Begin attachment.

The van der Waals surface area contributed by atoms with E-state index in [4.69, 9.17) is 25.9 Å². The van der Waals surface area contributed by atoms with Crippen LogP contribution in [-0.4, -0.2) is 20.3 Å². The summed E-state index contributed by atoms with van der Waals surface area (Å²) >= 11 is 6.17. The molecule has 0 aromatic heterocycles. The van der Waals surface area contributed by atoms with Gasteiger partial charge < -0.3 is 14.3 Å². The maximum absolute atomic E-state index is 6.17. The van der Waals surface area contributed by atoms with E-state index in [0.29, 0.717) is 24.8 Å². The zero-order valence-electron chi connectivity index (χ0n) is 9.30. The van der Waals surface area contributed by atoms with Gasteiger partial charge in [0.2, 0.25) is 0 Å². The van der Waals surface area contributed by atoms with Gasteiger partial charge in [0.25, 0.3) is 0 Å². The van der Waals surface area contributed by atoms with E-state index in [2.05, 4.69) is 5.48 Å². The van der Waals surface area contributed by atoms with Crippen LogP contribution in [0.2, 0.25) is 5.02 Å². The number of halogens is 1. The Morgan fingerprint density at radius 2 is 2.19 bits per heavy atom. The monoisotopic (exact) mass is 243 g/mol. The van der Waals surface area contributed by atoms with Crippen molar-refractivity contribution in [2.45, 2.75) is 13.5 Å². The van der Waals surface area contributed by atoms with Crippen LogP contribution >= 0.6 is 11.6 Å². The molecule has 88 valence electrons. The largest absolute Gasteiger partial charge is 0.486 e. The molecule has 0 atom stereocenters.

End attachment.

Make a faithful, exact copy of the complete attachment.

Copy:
The van der Waals surface area contributed by atoms with E-state index in [4.69, 9.17) is 25.9 Å². The van der Waals surface area contributed by atoms with Crippen LogP contribution in [-0.4, -0.2) is 20.3 Å². The summed E-state index contributed by atoms with van der Waals surface area (Å²) >= 11 is 6.17. The molecule has 0 aromatic heterocycles. The van der Waals surface area contributed by atoms with Gasteiger partial charge < -0.3 is 14.3 Å². The maximum absolute atomic E-state index is 6.17. The van der Waals surface area contributed by atoms with E-state index in [0.29, 0.717) is 24.8 Å². The zero-order valence-electron chi connectivity index (χ0n) is 9.30. The van der Waals surface area contributed by atoms with Gasteiger partial charge in [0.2, 0.25) is 0 Å². The van der Waals surface area contributed by atoms with Gasteiger partial charge in [0.25, 0.3) is 0 Å². The van der Waals surface area contributed by atoms with E-state index in [2.05, 4.69) is 5.48 Å². The van der Waals surface area contributed by atoms with Crippen LogP contribution in [0.2, 0.25) is 5.02 Å². The number of halogens is 1. The Morgan fingerprint density at radius 2 is 2.19 bits per heavy atom. The monoisotopic (exact) mass is 243 g/mol. The van der Waals surface area contributed by atoms with Crippen molar-refractivity contribution in [2.45, 2.75) is 13.5 Å². The van der Waals surface area contributed by atoms with Crippen LogP contribution >= 0.6 is 11.6 Å². The molecule has 88 valence electrons. The largest absolute Gasteiger partial charge is 0.486 e. The molecule has 0 atom stereocenters.